When recycling, keep in mind that recycling is for everyday, usable household products & goods NOT garage items, toys, electronics or Hazardous items. 

Keep Your Recycling Where It Belongs with EnviroWeb Covers!


Find the latest updates on all things  plastics at


The following is a short listing of *out of the Norm* products that need clarification:

Is this Recyclable?  

Is This Recyclable ? YES NO Why?
Aluminum/Steel cans      
JIFFY POPCORN CONTAINERS X    Yes, Foil pan, clean, handle removed
ALUMINUM FOIL (clean unsoiled) X    Yes, with cans
FOIL - LIKE POUCHES   X  No -  usually a mix of a materials
Plastic bottles      
BLACK OR COLORED  PLASTIC FOOD CONTAINER X    Yes, if deli style takeout (clean)
TIM HORTON, MACDONALD  LIDS #6 X     Yes, plastics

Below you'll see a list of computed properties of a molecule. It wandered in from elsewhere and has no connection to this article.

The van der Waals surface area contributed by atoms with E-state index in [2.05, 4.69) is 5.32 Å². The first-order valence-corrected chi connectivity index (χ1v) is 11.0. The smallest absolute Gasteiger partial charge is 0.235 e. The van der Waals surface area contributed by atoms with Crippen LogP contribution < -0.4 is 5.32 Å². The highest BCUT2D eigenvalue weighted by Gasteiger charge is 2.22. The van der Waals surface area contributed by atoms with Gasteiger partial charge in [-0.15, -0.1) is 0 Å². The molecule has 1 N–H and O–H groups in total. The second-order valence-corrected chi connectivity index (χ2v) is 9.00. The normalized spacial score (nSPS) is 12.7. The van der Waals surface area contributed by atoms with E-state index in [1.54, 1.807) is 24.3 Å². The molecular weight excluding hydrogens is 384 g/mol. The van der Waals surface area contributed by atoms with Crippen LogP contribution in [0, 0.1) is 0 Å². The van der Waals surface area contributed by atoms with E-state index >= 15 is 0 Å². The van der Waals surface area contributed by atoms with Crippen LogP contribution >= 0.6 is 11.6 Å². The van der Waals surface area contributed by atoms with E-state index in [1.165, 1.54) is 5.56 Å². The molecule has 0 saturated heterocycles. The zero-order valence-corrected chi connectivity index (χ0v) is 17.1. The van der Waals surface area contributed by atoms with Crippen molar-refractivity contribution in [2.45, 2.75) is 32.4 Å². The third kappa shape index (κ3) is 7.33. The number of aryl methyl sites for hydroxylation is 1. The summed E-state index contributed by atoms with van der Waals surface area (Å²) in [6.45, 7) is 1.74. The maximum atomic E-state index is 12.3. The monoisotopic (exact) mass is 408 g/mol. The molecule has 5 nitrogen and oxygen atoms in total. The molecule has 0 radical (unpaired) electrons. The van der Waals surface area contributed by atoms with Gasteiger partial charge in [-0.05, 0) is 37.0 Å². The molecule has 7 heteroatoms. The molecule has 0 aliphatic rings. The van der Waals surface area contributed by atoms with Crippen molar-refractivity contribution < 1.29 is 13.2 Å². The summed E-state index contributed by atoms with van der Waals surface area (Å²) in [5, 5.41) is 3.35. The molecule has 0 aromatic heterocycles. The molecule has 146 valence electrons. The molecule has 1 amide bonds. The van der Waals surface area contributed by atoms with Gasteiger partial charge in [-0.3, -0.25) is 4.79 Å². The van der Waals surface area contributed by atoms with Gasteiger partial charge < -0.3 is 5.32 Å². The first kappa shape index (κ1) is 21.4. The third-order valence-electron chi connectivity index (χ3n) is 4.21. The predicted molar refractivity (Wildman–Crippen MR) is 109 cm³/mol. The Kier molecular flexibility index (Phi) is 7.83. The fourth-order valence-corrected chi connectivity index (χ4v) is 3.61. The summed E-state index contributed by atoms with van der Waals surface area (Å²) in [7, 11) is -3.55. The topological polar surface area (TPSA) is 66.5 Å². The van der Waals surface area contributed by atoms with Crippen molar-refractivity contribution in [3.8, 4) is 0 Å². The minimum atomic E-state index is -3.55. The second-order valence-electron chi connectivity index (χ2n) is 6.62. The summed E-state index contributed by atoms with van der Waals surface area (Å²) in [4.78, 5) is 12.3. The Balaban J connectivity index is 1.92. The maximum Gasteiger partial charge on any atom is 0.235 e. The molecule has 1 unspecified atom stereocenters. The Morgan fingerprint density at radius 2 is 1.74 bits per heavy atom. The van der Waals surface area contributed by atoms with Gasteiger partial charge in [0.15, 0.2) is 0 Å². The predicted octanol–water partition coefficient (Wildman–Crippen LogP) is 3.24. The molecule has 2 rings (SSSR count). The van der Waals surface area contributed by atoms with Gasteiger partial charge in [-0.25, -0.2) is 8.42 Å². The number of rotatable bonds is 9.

STRAWS   X  No, too small for hopper
CANOLA OIL BOTTLES  X    Yes,  clean of all oil
BREAD BAG TAGS   X  No, too small for hopper
PLASTIC SHIPPING BANDS   X  No, mixed fibres & glue
PLASTIC PENS   X  No, not a pure plastic and too small for hopper
SMALL APPLIANCES   X  No (if a motor in appliance it can come to  HHW)
ONE USE COFFEE PODS    Yes, covers removed and rinsed throroughly
JAVEX BOTTLES X    Yes, rinsed thoroughly
BLISTER PACKAGING YOU CAN'T OPEN  X    Yes, blister packaging is recyclable, remove all paper
PRESCRIPTION BOTTLES X    Yes with cans & plastics
PARCHMENT PAPER    X  No,  not recyclable
THERMAL CASHIER RECEIPTS X    This is recyclable with paper
MASKING TAPE   X  No, glues present
PAPER TOWELS UNSOILED   X  No, impossible for collectors to know if its clean